bounces back is much nicer. (Now I wish there was a way to avoid the
"try..except GeneratorExit" construct in the generator, but I think I
should stop while I'm ahead. :-)
The interesting thing is that I've been dealing with generators used
as coroutines or tasks intensely on and off since July, and I haven't
had a single need for any of the three patterns that this example
happened to demonstrate:
- the need to "prime" the generator in a separate step
- throwing and catching GeneratorExit
- getting a value from close()
(I did have a lot of use for send(), throw(), and extracting a value
In my context, generators are used to emulate concurrently running
tasks, and "yield" is always used to mean "block until this piece of
async I/O is complete, and wake me up with the result". This is
similar to the "classic" trampoline code found in PEP 342.
In fact, when I wrote the example for this thread, I fumbled a bit
because the use of generators there is different than I had been using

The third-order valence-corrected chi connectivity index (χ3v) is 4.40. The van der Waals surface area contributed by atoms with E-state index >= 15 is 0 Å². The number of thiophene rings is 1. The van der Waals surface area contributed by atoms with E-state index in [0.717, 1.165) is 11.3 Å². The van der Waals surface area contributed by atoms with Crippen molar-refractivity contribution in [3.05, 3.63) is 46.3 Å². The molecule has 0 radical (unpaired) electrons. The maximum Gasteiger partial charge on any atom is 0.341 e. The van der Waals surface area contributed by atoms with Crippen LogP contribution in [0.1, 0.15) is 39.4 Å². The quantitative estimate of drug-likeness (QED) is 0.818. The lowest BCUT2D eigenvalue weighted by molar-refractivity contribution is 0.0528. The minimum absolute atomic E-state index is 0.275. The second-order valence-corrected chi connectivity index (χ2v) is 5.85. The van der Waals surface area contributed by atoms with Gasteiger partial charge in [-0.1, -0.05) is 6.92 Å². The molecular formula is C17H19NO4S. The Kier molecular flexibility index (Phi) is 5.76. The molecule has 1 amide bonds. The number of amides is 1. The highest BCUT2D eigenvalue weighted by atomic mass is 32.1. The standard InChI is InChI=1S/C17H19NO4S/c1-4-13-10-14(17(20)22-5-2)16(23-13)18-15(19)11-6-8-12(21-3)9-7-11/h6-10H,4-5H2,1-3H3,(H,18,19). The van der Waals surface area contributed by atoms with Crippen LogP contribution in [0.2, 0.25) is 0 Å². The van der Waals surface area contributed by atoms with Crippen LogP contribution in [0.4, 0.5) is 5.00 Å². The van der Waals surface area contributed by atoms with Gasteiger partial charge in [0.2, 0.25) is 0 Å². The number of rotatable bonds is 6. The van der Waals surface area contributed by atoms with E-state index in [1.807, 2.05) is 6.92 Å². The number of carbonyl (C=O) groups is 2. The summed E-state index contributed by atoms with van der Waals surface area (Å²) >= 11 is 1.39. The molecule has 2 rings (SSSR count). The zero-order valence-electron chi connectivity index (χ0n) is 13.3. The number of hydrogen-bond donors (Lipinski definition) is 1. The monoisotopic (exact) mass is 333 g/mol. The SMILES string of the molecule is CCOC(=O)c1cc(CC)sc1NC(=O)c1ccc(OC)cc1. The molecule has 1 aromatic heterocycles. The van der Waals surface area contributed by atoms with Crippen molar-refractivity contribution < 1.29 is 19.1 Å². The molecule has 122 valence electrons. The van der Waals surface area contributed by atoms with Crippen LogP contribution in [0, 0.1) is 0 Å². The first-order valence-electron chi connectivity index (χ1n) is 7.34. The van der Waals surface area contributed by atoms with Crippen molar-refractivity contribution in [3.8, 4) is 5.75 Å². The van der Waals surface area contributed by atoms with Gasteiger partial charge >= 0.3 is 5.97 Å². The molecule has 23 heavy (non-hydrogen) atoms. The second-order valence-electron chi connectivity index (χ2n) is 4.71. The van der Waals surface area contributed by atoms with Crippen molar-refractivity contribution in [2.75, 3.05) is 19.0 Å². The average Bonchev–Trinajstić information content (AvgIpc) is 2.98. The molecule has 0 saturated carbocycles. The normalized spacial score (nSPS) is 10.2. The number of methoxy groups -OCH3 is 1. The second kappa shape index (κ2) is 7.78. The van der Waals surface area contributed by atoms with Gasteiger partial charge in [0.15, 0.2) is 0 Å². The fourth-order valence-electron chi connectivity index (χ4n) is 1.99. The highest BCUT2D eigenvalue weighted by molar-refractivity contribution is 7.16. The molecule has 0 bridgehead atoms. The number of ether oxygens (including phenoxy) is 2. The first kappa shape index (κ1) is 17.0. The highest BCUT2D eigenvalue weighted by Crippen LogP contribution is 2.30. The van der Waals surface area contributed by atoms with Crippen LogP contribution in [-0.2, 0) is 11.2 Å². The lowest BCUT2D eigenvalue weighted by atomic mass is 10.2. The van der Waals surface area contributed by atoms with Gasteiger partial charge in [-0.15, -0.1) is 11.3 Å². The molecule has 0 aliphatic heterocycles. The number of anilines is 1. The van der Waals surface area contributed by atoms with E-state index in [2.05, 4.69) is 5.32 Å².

them (though it was no doubt thanks to having worked with them
intensely that I came up with the example quickly).
So, it is clear that generators are extremely versatile, and PEP 380
deserves several good use cases to explain all the API subtleties.
BTW, while I have you, what do you think of Greg's "cofunctions" proposal?
--Guido van Rossum (python.org/~guido)
This morning I tried to fix an issue for a while before I realized I
had a circular import. This issue is not obvious because you get a
cryptic error, like an AttributeError and it can tak a while before
I don't know of this was mentioned before, or how hard it would be.
But it would be nice if Python had a specific "CircularImportError"
raised in that case, or something..
That would be a fabulous hint for developers.
Tarek Ziadé | http://ziade.org
`issubclass(1, list)` raises an Exception, complaining that `1` is not a
class. This is wrong in my opinion. It should just return False.
Use case: I have an object which can be either a list, or a string, or a
callable, or a type. And I want to check whether it's a sub-class of some
So I don't think I should be taking extra precautions before using
`issubclass`: If my object is not a subclass of the given base class, I
should just get `False`.
Let's recall Guido's old Computer Programming for Everybody (CP4E) proposal.
Nowadays that Python is established, it's high time to push Python